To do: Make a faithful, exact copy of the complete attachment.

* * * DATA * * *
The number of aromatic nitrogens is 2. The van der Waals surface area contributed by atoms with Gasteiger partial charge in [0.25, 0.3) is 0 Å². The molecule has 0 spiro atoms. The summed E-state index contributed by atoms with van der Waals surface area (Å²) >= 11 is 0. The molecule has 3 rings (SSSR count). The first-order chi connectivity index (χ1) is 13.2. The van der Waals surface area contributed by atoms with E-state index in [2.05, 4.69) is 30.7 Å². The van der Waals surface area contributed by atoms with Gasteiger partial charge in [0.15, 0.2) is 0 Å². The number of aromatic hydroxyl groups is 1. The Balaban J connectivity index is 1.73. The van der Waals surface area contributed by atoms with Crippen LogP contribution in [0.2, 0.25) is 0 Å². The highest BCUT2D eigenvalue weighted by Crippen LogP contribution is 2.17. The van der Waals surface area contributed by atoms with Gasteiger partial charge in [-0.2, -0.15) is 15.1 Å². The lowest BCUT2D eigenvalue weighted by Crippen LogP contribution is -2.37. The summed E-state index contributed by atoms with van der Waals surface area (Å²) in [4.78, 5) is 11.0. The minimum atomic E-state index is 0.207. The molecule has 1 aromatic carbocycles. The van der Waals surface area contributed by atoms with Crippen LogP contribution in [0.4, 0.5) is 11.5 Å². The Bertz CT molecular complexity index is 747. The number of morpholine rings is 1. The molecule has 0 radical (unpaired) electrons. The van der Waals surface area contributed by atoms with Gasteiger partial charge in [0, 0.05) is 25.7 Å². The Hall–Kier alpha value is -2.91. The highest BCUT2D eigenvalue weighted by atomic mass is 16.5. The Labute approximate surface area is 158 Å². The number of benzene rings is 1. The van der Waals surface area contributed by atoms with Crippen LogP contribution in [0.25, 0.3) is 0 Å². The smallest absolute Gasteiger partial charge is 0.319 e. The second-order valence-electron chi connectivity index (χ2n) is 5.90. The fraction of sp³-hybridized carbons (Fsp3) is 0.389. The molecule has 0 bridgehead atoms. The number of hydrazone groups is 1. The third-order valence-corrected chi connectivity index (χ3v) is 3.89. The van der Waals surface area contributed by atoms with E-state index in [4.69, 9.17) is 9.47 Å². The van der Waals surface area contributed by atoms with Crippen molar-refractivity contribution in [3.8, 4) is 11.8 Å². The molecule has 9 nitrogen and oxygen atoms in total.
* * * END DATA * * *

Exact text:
The number of aromatic nitrogens is 2. The van der Waals surface area contributed by atoms with Gasteiger partial charge in [0.25, 0.3) is 0 Å². The molecule has 0 spiro atoms. The summed E-state index contributed by atoms with van der Waals surface area (Å²) >= 11 is 0. The molecule has 3 rings (SSSR count). The first-order chi connectivity index (χ1) is 13.2. The van der Waals surface area contributed by atoms with E-state index in [2.05, 4.69) is 30.7 Å². The van der Waals surface area contributed by atoms with Gasteiger partial charge in [0.15, 0.2) is 0 Å². The number of aromatic hydroxyl groups is 1. The Balaban J connectivity index is 1.73. The van der Waals surface area contributed by atoms with Crippen LogP contribution in [0.2, 0.25) is 0 Å². The highest BCUT2D eigenvalue weighted by Crippen LogP contribution is 2.17. The van der Waals surface area contributed by atoms with Gasteiger partial charge in [-0.2, -0.15) is 15.1 Å². The lowest BCUT2D eigenvalue weighted by Crippen LogP contribution is -2.37. The summed E-state index contributed by atoms with van der Waals surface area (Å²) in [4.78, 5) is 11.0. The minimum atomic E-state index is 0.207. The molecule has 1 aromatic carbocycles. The van der Waals surface area contributed by atoms with Crippen LogP contribution in [0.4, 0.5) is 11.5 Å². The Bertz CT molecular complexity index is 747. The number of morpholine rings is 1. The molecule has 0 radical (unpaired) electrons. The van der Waals surface area contributed by atoms with Gasteiger partial charge in [0, 0.05) is 25.7 Å². The Hall–Kier alpha value is -2.91. The highest BCUT2D eigenvalue weighted by atomic mass is 16.5. The Labute approximate surface area is 158 Å². The number of benzene rings is 1. The van der Waals surface area contributed by atoms with Crippen LogP contribution in [0.25, 0.3) is 0 Å². The smallest absolute Gasteiger partial charge is 0.319 e. The second-order valence-electron chi connectivity index (χ2n) is 5.90. The fraction of sp³-hybridized carbons (Fsp3) is 0.389. The molecule has 0 bridgehead atoms. The number of hydrazone groups is 1. The third-order valence-corrected chi connectivity index (χ3v) is 3.89. The van der Waals surface area contributed by atoms with E-state index in [4.69, 9.17) is 9.47 Å². The van der Waals surface area contributed by atoms with Crippen molar-refractivity contribution in [3.8, 4) is 11.8 Å². The molecule has 9 nitrogen and oxygen atoms in total.